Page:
services access to the personal data and information stored in this databank.
The purposes for which the information shall be kept are of a strategic, tactical and operational nature. Here, the Privacy Commission observes that these purposes may differ, which raises the question whether these three types of data can be kept in one databank. In this area, the Privacy Commission issues a negative opinion, mindful of the lack of precision in the establishment of the specific purposes.
As this databank will contain sensitive personal information, and it is vital to protect this, it was elected to place this databank under the responsibility of a consultant, for security and protection of privacy. The consultant will therefore be responsible for processing the data. This person will, amongst others, have to provide advice concerning the security of the data, and draw up and implement a security policy. Moreover, this person shall be deemed to be independent, and he/shall will have to report to the Minister of Foreign Affairs and the Justice Minister.
The Privacy Commission endorses the point that responsibility must be designated for the databank, but regrets that it is unclear which service or entity will be the actual processor of the data. Indeed, from the point of view of privacy, it must be clear who takes on the processing, also in order to be able to supervise them.
The contents of this databank is, of course, equally important. The bill stipulates that the databank will be fed into by the OCAD, the police services and intelligence services. The data will be structured around data categories such as groupings and organisations, and must be appropriate and relevant to the purposes for which it is obtained. The data must also be accurate, and, where necessary, updated. The latter conditions come directly from the Act of 8 December 1992 on the protection of privacy in relation to the processing of personal data, and are imposed on everyone who processes personal data.
The bill also stipulates that the data must be evaluated every 3 years, in order to assess whether it still corresponds to the purposes, and it can be kept for a maximum of 30 years. This is in line with the legal obligations of the Act of 8 December 1992.
However, there is no clarity concerning access to the databank. The bill does make it clear that not all actors will have direct access to the joint databank, and that this access can be limited according to legal authority and the so-called “need to know” requirement.
The OCAD, the integrated police, and the intelligence and security services will have direct access to the databank. In addition, there are around eight more bodies which will have access, inter alia, at the strategic, tactical or operational level, again on the basis of their need to know, and of their authority including responsibility for tasks for the prevention and monitoring of terrorism. These bodies are the Permanent Commission for the Local Police, the Directorate General Crisis Centre, the Directorate General Safety and Prevention of the Federal Public Service of Internal Affairs, the Directorate General of Penitentiary Institutions and the penitentiary institutions, the Federal Public Service of Foreign Affairs, the Directorate-General of Consular Affairs, the Public Prosecution Service, the Cell for Financial Information Processing, the Immigration Office and the investigation and detection departments of the Customs and Excise Administration.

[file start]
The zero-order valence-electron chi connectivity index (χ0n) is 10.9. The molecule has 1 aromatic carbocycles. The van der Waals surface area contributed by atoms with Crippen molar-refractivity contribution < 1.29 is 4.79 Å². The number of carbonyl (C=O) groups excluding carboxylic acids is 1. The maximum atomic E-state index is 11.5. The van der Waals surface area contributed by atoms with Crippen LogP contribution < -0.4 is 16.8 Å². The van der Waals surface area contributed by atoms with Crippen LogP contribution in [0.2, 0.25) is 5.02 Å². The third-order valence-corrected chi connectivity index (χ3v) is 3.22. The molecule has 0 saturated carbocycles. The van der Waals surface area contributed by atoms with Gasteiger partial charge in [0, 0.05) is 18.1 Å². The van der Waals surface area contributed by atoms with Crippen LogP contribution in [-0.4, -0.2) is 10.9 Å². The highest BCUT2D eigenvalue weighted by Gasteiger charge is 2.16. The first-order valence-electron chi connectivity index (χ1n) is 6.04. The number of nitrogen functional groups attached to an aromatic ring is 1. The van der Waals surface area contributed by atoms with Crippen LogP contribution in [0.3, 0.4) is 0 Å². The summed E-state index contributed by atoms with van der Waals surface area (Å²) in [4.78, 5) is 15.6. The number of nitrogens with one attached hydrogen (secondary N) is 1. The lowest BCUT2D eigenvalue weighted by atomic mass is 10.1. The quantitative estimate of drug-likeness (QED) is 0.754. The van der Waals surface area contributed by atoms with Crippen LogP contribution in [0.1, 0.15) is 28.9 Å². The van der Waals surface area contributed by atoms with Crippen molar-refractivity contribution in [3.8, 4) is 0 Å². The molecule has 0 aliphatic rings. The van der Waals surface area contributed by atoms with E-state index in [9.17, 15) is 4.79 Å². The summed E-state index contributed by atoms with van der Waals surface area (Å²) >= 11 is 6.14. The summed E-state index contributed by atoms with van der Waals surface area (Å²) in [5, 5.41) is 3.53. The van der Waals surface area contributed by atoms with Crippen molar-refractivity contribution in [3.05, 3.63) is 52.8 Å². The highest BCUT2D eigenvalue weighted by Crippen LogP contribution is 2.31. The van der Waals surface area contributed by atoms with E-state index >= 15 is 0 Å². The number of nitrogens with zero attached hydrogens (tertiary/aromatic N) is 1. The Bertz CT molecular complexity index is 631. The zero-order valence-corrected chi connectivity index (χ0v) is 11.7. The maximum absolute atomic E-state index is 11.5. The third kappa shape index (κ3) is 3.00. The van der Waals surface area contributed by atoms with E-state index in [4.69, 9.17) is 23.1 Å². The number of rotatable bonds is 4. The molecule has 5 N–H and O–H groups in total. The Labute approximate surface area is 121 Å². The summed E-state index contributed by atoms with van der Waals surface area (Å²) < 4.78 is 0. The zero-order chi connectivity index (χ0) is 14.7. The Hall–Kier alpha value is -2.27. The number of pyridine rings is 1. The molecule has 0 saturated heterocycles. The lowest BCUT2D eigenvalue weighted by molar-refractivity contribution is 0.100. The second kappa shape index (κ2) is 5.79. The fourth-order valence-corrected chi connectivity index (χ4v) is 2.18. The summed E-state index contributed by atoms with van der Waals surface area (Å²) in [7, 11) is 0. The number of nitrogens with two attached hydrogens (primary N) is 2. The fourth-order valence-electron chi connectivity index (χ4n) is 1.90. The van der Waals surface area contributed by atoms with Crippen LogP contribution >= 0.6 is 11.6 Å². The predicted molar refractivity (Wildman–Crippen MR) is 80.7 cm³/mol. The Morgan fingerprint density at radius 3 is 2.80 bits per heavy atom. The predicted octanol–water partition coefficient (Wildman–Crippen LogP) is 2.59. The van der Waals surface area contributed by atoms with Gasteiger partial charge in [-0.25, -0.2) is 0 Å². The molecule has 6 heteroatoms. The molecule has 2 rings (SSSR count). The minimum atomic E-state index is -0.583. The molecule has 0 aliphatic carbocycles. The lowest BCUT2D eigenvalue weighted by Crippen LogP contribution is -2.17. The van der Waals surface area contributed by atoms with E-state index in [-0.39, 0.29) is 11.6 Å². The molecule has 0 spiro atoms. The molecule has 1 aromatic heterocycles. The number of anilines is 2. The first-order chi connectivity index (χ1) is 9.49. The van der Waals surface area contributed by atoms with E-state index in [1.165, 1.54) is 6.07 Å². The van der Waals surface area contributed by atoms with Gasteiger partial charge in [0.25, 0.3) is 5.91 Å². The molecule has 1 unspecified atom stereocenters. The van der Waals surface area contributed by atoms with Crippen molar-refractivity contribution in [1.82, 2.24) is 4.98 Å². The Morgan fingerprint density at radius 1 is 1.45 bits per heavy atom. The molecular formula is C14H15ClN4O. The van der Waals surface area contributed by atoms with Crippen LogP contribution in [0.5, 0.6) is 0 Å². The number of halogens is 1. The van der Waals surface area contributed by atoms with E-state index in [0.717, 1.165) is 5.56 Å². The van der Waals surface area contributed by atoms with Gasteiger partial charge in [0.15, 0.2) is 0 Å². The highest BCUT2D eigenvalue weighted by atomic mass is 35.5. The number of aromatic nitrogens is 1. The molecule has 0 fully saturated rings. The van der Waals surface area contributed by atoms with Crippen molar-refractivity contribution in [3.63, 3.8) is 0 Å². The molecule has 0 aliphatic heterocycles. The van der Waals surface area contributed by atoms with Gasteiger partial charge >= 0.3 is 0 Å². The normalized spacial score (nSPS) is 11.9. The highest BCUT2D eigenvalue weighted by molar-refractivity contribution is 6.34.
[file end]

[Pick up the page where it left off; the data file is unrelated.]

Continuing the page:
However, the actors who will have access are not identified, which is also a concern of the Privacy Commission. Here, for instance, the Privacy Commission points out that it is not specified who or what is meant by specific organisations. The bill specifies that the Public Prosecution Service has access to the joint databank, without clarifying further. Does this mean each prosecutor, and support staff too?
Mindful of the lack of differentiated access, depending on the exact intended aim of the different actors, and the difficulty of implementing the theoretical concept of “need to know” in practice, the Privacy Commission has issued a negative opinion concerning this point.
The Privacy Commission does not oppose the creation of this kind of databank per se. It only, justly, requires this databank to respect the legal provisions for the protection of private life. However, the proposal currently on the table does not succeed in doing this fully.
Broadening search of premises and telephone tapping and creating a joint databank, will
doubtless provide authorities more means and possibilities in the fight against terrorism and
There is no objection to the fact of the government attempting to arm itself in the fight against terrorism and organised crime.
However, these new means cannot be regarded as a license to trample over specific fundamental rights.